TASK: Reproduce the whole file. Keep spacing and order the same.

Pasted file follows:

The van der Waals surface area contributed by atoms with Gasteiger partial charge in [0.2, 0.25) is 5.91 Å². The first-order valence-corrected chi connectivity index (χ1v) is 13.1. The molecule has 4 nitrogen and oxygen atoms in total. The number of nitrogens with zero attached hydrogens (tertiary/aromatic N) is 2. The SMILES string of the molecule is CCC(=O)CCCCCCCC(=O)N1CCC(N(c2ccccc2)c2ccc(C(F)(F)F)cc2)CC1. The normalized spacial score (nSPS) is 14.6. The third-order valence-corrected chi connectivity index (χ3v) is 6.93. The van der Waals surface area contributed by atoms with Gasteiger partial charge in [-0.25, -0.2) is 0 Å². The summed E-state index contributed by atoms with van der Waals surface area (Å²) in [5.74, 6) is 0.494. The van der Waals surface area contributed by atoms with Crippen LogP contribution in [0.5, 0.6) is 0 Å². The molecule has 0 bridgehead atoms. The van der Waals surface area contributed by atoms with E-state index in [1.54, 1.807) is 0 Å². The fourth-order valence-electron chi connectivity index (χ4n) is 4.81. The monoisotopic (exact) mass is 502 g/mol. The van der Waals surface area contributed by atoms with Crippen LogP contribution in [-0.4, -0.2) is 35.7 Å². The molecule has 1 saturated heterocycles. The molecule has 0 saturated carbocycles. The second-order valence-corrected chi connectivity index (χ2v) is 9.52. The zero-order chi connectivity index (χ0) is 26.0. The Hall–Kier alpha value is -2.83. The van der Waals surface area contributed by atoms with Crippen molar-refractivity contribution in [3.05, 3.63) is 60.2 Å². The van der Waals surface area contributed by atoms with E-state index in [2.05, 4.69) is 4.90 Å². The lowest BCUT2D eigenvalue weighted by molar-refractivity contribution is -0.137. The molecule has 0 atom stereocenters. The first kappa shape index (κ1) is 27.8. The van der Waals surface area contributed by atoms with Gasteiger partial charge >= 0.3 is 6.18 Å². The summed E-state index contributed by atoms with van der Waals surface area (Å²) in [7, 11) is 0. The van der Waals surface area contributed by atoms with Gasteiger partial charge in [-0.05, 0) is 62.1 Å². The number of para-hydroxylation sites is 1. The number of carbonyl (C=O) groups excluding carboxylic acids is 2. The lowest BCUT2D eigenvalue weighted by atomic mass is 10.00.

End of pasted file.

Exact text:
The van der Waals surface area contributed by atoms with Gasteiger partial charge in [0.2, 0.25) is 5.91 Å². The first-order valence-corrected chi connectivity index (χ1v) is 13.1. The molecule has 4 nitrogen and oxygen atoms in total. The number of nitrogens with zero attached hydrogens (tertiary/aromatic N) is 2. The SMILES string of the molecule is CCC(=O)CCCCCCCC(=O)N1CCC(N(c2ccccc2)c2ccc(C(F)(F)F)cc2)CC1. The normalized spacial score (nSPS) is 14.6. The third-order valence-corrected chi connectivity index (χ3v) is 6.93. The van der Waals surface area contributed by atoms with Gasteiger partial charge in [-0.25, -0.2) is 0 Å². The summed E-state index contributed by atoms with van der Waals surface area (Å²) in [5.74, 6) is 0.494. The van der Waals surface area contributed by atoms with Crippen LogP contribution in [0.5, 0.6) is 0 Å². The molecule has 0 bridgehead atoms. The van der Waals surface area contributed by atoms with E-state index in [1.54, 1.807) is 0 Å². The fourth-order valence-electron chi connectivity index (χ4n) is 4.81. The monoisotopic (exact) mass is 502 g/mol. The van der Waals surface area contributed by atoms with Crippen LogP contribution in [-0.4, -0.2) is 35.7 Å². The molecule has 1 saturated heterocycles. The molecule has 0 saturated carbocycles. The second-order valence-corrected chi connectivity index (χ2v) is 9.52. The zero-order chi connectivity index (χ0) is 26.0. The Hall–Kier alpha value is -2.83. The van der Waals surface area contributed by atoms with Crippen molar-refractivity contribution in [3.05, 3.63) is 60.2 Å². The van der Waals surface area contributed by atoms with E-state index in [2.05, 4.69) is 4.90 Å². The lowest BCUT2D eigenvalue weighted by molar-refractivity contribution is -0.137. The molecule has 0 atom stereocenters. The first kappa shape index (κ1) is 27.8. The van der Waals surface area contributed by atoms with Gasteiger partial charge >= 0.3 is 6.18 Å². The summed E-state index contributed by atoms with van der Waals surface area (Å²) in [7, 11) is 0. The van der Waals surface area contributed by atoms with Gasteiger partial charge in [-0.05, 0) is 62.1 Å². The number of para-hydroxylation sites is 1. The number of carbonyl (C=O) groups excluding carboxylic acids is 2. The lowest BCUT2D eigenvalue weighted by atomic mass is 10.00.